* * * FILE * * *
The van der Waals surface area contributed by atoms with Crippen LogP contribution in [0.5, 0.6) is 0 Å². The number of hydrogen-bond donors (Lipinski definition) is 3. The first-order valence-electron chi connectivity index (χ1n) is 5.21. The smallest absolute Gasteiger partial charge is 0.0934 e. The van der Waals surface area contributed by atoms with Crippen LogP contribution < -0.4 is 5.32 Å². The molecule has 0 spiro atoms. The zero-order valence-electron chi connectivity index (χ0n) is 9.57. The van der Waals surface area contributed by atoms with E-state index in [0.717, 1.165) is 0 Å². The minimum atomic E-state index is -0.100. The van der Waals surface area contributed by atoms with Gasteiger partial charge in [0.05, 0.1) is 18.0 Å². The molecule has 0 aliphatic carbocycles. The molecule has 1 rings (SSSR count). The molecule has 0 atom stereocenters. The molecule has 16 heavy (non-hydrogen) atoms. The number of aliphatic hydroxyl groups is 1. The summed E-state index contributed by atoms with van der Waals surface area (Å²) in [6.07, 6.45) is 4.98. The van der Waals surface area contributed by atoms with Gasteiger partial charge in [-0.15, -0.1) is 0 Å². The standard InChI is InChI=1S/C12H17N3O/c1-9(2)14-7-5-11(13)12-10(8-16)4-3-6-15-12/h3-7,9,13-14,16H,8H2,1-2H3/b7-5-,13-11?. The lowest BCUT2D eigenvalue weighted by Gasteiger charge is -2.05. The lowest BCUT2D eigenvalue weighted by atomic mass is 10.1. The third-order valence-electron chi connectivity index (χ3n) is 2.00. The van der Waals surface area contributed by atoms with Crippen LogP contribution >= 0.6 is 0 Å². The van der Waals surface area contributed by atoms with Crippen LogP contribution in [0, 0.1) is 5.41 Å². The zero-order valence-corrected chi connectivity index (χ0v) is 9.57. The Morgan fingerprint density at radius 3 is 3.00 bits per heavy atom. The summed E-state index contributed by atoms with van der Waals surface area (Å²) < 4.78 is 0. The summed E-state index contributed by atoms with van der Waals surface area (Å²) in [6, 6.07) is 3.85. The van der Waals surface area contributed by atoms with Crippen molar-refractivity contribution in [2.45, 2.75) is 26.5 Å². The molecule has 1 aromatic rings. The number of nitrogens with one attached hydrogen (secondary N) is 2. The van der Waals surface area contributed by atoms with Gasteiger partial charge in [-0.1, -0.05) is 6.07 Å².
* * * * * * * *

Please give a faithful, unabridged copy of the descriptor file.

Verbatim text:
The van der Waals surface area contributed by atoms with Crippen LogP contribution in [0.5, 0.6) is 0 Å². The number of hydrogen-bond donors (Lipinski definition) is 3. The first-order valence-electron chi connectivity index (χ1n) is 5.21. The smallest absolute Gasteiger partial charge is 0.0934 e. The van der Waals surface area contributed by atoms with Crippen LogP contribution < -0.4 is 5.32 Å². The molecule has 0 spiro atoms. The zero-order valence-electron chi connectivity index (χ0n) is 9.57. The van der Waals surface area contributed by atoms with E-state index in [0.717, 1.165) is 0 Å². The minimum atomic E-state index is -0.100. The van der Waals surface area contributed by atoms with Gasteiger partial charge in [0.05, 0.1) is 18.0 Å². The molecule has 0 aliphatic carbocycles. The molecule has 1 rings (SSSR count). The molecule has 0 atom stereocenters. The molecule has 16 heavy (non-hydrogen) atoms. The number of aliphatic hydroxyl groups is 1. The summed E-state index contributed by atoms with van der Waals surface area (Å²) in [6.07, 6.45) is 4.98. The van der Waals surface area contributed by atoms with Gasteiger partial charge in [-0.15, -0.1) is 0 Å². The standard InChI is InChI=1S/C12H17N3O/c1-9(2)14-7-5-11(13)12-10(8-16)4-3-6-15-12/h3-7,9,13-14,16H,8H2,1-2H3/b7-5-,13-11?. The lowest BCUT2D eigenvalue weighted by Gasteiger charge is -2.05. The lowest BCUT2D eigenvalue weighted by atomic mass is 10.1. The third-order valence-electron chi connectivity index (χ3n) is 2.00. The van der Waals surface area contributed by atoms with Crippen LogP contribution >= 0.6 is 0 Å². The van der Waals surface area contributed by atoms with Crippen LogP contribution in [0, 0.1) is 5.41 Å². The zero-order valence-corrected chi connectivity index (χ0v) is 9.57. The Morgan fingerprint density at radius 3 is 3.00 bits per heavy atom. The summed E-state index contributed by atoms with van der Waals surface area (Å²) < 4.78 is 0. The summed E-state index contributed by atoms with van der Waals surface area (Å²) in [6, 6.07) is 3.85. The van der Waals surface area contributed by atoms with Crippen molar-refractivity contribution in [2.45, 2.75) is 26.5 Å². The molecule has 1 aromatic rings. The number of nitrogens with one attached hydrogen (secondary N) is 2. The van der Waals surface area contributed by atoms with Gasteiger partial charge in [-0.1, -0.05) is 6.07 Å².